KENNEDY SPACE CENTER, Fla. – NASA officials updated the Artemis I moon mission during a teleconference Thursday morning, describing the agency’s new plan to try again for launch before September ends.
Pending range approval and depending on whether the Space Launch System rocket should be rolled back to the Vehicle Assembly Building for testing of its flight termination system, NASA targeted Sept. 23 and 27 for its next Artemis I launch attempts. A cryo demo, or tanking test, is scheduled for Sept. 17 in order to verify that engineers fixed a hydrogen leak.
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“So, big picture, by replacing the seals and going through this cryo event making the tanking process as benign as possible, we’re optimistic that we can knock this problem flat and have a successful tanking,” said Mike Bolger, Exploration Ground Systems program manager.
“From there, we’ll determine whether we stay at the pad for a launch attempt... or whether we roll back. I will tell you the team is making great progress. Morale is good, (we’re) still excited for this opportunity that we’ve got. As always, we’ll launch when we’re ready. We’ve talked with our team, last week wasn’t our week, but we know our day is coming and we’re excited about it,” Bolger said.
Should the launch occur Sept. 23, it would target a two-hour launch window that opens at 6:47 a.m., with splashdown Oct. 18, officials said; a launch on Sept. 27 would happen during a 70-minute launch window that opens at 11:37 a.m., with splashdown Nov. 5.
The teleconference took place at 11 a.m., with Bolger joined by associate administrator Jim Free and SLS chief engineer John Blevins.
Free said the range has been a great partner to the mission so far with regard to re-testing; the submitted waiver is meant to allow re-testing equipment onto the range.
This comes after the Space Launch System rocket was set to launch from Kennedy Space Center over the weekend before being scrubbed due to the persistent hydrogen leak.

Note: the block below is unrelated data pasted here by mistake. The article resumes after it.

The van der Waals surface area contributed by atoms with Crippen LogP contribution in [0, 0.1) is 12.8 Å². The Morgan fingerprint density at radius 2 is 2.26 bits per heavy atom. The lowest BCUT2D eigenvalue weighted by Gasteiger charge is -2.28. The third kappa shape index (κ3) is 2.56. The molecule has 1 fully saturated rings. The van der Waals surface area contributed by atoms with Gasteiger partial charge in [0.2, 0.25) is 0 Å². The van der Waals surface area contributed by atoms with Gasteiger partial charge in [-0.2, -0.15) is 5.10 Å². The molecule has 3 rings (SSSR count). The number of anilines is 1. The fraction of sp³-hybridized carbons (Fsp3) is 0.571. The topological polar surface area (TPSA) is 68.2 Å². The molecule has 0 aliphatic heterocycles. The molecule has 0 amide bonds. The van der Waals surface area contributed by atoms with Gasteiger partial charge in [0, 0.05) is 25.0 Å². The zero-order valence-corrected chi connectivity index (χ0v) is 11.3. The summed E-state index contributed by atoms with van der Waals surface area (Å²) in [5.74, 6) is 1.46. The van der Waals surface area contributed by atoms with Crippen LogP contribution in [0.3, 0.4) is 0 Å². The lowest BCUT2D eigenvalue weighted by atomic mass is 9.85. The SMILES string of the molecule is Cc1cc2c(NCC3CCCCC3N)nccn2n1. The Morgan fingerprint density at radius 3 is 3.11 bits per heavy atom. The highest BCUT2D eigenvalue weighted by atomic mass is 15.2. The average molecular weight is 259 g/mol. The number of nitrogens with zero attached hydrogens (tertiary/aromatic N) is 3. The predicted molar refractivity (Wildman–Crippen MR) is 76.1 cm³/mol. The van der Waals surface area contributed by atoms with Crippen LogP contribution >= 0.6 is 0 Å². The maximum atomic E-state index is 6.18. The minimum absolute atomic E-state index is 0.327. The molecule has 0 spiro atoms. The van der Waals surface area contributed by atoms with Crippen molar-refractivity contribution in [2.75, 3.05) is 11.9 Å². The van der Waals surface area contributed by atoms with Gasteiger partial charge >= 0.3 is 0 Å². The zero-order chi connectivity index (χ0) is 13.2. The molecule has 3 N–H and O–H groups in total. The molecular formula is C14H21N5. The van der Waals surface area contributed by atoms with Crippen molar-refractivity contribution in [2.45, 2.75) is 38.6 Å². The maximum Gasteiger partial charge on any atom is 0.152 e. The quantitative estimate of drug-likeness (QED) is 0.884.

On Tuesday, NASA decided to attempt to replace a seal on the quick disconnect between the liquid hydrogen fuel feed line on the launcher and the rocket while at Launch Pad 39B.
Working at the pad will also allow crews to gather as much data as possible to better understand the cause of the issue, NASA said.
Over the weekend, NASA said it would likely roll the rocket back to the VAB, a step mission managers had hoped to avoid because of the stress it would put on the vehicle.
Should the rocket go back to the VAB, it would be to reset the flight termination system’s batteries.
NASA ahead of Thursday’s teleconference was looking at four possible launch periods over the next four months, according to the space agency’s website.
- Sept. 19 through Oct. 4 — 14 launch opportunities, with no availability on Sept. 29 or 30
- Oct. 17 through Oct. 31 — 11 launch opportunities, with no availability on Oct. 24, 25, 26 or 28
- (Preliminary) Nov. 12 through Nov. 27 — 12 launch opportunities, with no availability on Nov. 20, 21 or 26
- (Preliminary) Dec. 9 through Dec. 23 — 11 launch opportunities, with no availability on Dec. 10, 14, 18 or 23
Artemis I is an uncrewed mission with the purpose of orbiting the moon and testing the rocket’s capabilities on its maiden launch.
If successful, NASA hopes to launch a crewed mission, Artemis II, in 2024, and achieve a moon landing with Artemis III in 2025.